Maybe it's just my limited knowledge of European filmmakers, but their take on science fiction seems to be more influenced by Stanley Kubrick than George Lucas. Kubrick's 2001: A Space Odysseyexcited a lot of Americans, of course, but how many dreamy, tripped-out speculations on the future of man came about as a result? Instead, every boy and his toy who saw Star Wars couldn't wait to make their own version. Lucas' future was retro: he updated the old fashioned space opera sagas that were popular from the 1930's to the 1950's, interjected a little 'heroic journey' Joseph Campbell mythology and wham! A billion dollars later, American filmmakers are still trying to hijack his formula for success.

In contrast, Kubrick collaborated with an actual futurist, Arthur C. Clarke, and tried to imagine more fundamental changes for the future of mankind. Maybe that's the vibe that's causing people to check out Danny Boyle's Sunshine. That's what I was thinking about when I read the synopsis for the forthcoming Austrian film Yoon,described as belonging to the science fiction genre, but with no mention of space travel or cool futuristic cityscapes. Rather, "the film tells the story of Hannah, a young woman who lives in an autonomous machine for living. When Hannah moves onto a higher floor, strange things start to happen. Why's she being watched? Is Hannah's lover, Detective Hauks, conspiring against her? And why did Yoon, the woman who lived in Hannah's apartment before her, jump out of the window?" Further described as "a thriller, love story and parable for 21st century society," I'm hoping that Yoon will use this premise as a basis for more wide-ranging speculations. Written and directed by Christian Frosch,Yoon stars Brigitte Hobmeier,Johanna Wokalek (the two actresses are pictured in a behind the scenes shot), Martin Wuttke, and Xaver Hutter; it's due for release this fall.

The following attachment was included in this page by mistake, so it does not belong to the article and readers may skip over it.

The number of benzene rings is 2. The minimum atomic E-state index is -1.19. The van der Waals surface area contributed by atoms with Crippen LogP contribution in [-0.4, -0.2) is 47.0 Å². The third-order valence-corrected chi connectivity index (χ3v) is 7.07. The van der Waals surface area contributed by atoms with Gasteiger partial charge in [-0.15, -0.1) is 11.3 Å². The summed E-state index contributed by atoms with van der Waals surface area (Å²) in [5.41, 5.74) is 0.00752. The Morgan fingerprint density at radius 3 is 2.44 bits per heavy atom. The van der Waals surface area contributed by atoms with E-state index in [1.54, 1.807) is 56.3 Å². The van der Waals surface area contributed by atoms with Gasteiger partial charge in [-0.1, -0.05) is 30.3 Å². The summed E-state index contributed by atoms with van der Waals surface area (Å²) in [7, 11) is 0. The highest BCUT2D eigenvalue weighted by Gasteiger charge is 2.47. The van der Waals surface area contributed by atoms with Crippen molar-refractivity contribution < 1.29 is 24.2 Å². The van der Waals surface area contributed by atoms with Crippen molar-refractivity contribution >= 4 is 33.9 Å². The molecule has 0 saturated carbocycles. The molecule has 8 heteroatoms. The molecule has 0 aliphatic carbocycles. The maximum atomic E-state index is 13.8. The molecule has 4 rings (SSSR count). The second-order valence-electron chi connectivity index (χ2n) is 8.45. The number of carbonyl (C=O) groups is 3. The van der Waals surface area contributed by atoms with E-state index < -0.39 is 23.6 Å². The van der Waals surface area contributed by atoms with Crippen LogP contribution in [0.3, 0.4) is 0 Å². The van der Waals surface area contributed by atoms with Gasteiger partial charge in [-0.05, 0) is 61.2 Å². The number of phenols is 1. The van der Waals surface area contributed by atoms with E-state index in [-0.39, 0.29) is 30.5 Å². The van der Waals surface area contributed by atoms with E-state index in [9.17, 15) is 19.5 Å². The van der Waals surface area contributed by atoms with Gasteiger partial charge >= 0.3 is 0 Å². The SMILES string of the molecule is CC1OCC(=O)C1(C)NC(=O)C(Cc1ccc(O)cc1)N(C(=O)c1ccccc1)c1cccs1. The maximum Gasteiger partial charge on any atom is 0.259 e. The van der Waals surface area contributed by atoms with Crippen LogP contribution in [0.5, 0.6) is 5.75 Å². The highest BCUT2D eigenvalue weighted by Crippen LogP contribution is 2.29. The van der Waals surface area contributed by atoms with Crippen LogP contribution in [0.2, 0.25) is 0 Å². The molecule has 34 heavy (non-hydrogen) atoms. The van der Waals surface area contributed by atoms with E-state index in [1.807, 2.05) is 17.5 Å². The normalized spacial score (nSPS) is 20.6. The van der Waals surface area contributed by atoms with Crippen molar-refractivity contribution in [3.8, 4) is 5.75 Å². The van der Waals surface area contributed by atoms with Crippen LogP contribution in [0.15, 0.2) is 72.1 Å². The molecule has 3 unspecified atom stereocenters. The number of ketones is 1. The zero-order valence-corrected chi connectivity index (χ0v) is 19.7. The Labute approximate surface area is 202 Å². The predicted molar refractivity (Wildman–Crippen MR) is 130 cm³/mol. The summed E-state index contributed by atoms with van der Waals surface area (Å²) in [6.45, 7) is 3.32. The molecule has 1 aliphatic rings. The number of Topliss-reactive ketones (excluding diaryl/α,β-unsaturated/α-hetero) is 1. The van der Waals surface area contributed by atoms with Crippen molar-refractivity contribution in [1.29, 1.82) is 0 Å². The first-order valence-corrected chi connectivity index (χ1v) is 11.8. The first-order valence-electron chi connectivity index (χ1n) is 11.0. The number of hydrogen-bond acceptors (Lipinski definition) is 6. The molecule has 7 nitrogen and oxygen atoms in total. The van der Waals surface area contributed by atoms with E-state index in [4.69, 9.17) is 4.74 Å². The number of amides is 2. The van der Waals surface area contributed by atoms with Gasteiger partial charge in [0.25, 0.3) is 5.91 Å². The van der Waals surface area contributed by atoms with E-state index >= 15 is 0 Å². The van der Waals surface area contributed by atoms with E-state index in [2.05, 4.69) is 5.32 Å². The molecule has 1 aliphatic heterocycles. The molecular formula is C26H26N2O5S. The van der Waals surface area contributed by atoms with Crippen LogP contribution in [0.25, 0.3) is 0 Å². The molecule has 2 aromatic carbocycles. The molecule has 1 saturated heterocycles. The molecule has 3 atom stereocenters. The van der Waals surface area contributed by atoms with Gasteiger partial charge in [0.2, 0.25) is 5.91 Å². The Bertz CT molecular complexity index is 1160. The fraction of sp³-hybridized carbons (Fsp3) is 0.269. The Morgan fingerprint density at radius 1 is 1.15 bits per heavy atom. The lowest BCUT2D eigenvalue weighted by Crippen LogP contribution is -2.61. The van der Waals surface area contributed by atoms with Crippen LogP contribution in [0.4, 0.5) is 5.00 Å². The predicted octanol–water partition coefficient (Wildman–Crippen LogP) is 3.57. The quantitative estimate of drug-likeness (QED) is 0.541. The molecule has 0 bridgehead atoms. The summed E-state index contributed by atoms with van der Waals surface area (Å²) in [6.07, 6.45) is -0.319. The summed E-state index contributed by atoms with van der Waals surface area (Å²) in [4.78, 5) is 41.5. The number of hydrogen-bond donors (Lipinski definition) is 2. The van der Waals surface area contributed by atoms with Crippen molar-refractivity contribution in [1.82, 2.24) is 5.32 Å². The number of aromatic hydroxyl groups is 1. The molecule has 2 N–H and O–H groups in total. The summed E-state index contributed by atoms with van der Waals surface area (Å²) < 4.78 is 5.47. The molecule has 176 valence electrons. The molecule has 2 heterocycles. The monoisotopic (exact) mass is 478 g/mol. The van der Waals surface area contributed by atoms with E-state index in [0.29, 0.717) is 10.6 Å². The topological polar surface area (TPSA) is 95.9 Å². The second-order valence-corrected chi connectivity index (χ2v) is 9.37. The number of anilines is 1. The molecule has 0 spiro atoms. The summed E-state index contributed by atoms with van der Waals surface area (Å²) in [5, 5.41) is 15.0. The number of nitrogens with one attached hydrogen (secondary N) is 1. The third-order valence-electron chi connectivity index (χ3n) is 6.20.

categories Cinematical